“Many patients with endometriosis often suffer from other linked comorbid conditions, such as interstitial cystitis, irritable bowel syndrome, inflammatory bowel disease, chronic headaches, chronic low back pain, vulvodynia, fibromyalgia, temporomandibular joint disease, chronic fatigue syndrome, and mood conditions, such as depression, anxiety, and PTSD,” says Dr. Salazar. “These significantly impact quality of life.”
Dr. Salazar also says, “In recent years, a risk of potential cancer with endometriosis has emerged, which is still being studied. It is still considered typically a benign disease, but research is needed to study the associated risk of malignancy.”
How do you diagnose and treat endometriosis?
“Minimally invasive laparoscopic surgery remains the gold standard for diagnosing and treating endometriosis,” says Dr. Salazar. “Advanced laparoscopic techniques allow endometriosis surgeons the ability to diagnose and therapeutically surgically excise endometriosis.”
“There are different stages of endometriosis: stage one is minimal endometriosis, and it goes up to stage four, which is cohesive adhesions, but clinical symptoms are very variable,” explains Dr. Breen. “This means a patient with stage one may be experiencing extreme pain, whereas a patient with stage three or four may be experiencing minimal pain. So, many times recurrent surgery is dependent on what the symptoms are for the patient. Our goal now is to try to do one surgery to diagnose and resect, and then hope a patient never has to have surgery again.”
In addition to complete surgical resection, Dr. Salazar describes the ideal approach to treating endometriosis as one with a multidisciplinary team that comprises various experts that can help patients manage symptoms medically as well as physically and emotionally. The team at UT Health Austin includes clinicians with expertise in:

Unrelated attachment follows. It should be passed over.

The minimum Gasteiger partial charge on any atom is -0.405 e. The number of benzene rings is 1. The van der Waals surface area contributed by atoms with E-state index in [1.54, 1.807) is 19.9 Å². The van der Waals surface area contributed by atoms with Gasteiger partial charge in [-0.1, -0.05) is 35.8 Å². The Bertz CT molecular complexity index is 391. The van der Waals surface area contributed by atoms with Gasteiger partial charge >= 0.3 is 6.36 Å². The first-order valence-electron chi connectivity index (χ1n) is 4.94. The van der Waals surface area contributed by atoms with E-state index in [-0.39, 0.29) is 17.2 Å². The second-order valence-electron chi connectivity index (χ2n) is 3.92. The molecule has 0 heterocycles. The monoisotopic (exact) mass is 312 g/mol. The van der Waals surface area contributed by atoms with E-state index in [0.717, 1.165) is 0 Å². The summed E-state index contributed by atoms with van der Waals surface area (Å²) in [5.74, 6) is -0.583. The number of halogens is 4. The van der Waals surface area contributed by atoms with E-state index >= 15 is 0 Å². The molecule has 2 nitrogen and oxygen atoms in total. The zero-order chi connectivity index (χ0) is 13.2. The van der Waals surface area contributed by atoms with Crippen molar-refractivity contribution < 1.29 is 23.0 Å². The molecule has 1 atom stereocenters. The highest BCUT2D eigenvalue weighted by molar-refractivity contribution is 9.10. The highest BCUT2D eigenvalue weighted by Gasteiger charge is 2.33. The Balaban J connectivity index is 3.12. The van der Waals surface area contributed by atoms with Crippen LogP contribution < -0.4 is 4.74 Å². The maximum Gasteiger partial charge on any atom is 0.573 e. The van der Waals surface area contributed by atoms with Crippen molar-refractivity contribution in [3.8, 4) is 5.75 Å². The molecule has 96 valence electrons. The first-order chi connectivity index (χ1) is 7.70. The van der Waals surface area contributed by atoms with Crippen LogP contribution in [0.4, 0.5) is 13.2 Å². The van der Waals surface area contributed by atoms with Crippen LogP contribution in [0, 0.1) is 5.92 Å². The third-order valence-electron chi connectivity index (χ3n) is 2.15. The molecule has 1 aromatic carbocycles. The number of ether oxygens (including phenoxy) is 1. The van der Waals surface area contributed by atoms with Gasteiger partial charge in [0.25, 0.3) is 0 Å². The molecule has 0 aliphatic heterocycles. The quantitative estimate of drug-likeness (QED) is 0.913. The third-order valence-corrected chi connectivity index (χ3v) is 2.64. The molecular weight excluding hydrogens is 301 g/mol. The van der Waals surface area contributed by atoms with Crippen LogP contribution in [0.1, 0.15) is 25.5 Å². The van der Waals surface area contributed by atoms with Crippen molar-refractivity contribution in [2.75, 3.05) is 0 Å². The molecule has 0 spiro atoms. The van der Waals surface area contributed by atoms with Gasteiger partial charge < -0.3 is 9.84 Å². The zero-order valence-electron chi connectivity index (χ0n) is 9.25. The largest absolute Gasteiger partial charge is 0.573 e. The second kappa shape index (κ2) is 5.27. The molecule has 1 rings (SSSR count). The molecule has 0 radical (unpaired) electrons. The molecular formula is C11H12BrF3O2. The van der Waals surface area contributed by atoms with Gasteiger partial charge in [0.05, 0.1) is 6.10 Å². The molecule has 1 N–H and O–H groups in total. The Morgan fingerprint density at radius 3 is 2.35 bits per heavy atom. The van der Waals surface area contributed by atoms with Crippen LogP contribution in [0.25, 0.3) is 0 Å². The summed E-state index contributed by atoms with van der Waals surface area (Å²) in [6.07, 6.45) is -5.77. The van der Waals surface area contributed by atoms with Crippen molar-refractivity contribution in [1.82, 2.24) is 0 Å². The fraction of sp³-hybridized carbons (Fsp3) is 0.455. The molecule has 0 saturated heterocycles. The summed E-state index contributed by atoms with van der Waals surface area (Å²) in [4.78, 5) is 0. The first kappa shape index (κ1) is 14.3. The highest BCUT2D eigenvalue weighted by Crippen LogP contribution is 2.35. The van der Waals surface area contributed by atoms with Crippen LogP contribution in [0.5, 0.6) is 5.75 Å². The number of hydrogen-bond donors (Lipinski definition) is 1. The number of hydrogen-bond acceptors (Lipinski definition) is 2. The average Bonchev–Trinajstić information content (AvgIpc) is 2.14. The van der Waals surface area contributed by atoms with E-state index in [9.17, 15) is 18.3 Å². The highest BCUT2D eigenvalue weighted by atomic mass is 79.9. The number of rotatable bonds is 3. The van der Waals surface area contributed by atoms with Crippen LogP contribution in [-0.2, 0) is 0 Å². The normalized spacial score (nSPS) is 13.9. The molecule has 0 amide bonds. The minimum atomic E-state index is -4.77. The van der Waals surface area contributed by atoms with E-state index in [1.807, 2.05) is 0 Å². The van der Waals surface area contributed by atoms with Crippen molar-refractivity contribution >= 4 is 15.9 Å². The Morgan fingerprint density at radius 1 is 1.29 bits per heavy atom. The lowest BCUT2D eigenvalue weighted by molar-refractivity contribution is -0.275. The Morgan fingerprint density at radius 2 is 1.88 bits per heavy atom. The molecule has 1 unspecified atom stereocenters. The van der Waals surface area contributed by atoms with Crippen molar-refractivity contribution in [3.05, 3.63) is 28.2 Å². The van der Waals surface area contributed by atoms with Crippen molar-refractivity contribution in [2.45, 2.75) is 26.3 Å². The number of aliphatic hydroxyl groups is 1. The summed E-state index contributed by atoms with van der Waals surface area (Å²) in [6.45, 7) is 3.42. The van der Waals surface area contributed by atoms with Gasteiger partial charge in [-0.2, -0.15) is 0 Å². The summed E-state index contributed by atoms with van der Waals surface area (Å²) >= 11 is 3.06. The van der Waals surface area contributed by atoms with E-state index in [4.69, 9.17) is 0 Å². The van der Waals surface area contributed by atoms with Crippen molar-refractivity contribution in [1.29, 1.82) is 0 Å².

- Physical Therapy – a non-invasive, helpful way of managing symptoms
- Behavioral Therapy – helpful for managing and treating chronic pain
- Alternative Therapies – to alleviate pain (e.g., acupuncture, aromatherapy, exercise)
- Diet/Nutrition – for a healthy lifestyle
- Medical Suppression – a helpful way to treat symptoms but not the disease itself
What are we doing to learn more?
While there still may be a lot of work to do in terms of understanding the condition, clinicians at UT Health Austin, the Dell Medical School, and other departments across The University of Texas at Austin are making progress as more government funding is becoming available for research and as nonprofit organizations and patients are advocating for awareness and change.
“We know that endometriosis doesn’t start affecting a woman when she’s 30, but likely started when she had her first menstrual cycle in her teens,” says Dr. Breen. “Here in Austin, we are doing a lot of work that includes resections of endometriosis in adolescent patients that ten years ago, we wouldn’t have considered doing surgery. The goal is to identify ways to isolate those patients that are appropriate for surgery and be able to intervene and deliver care earlier in life.”
Dr. Livia Eberlin, a research scientist here at The University of Texas in the Mass Spectrometry Lab, is working with Dr. Breen to research ways that we may eventually identify endometriosis without doing surgery due to a unique signature endometriosis will possess on the mass spectrometer analysis.
“There’s a lot of exciting things going on here, and with our team of pediatricians, adolescent medicine specialists, and adolescent gynecologists, we hope to readily treat women in their teens rather than them suffer for 15 years until someone finally says, ‘Oh, maybe you have endometriosis,’” says Dr. Breen.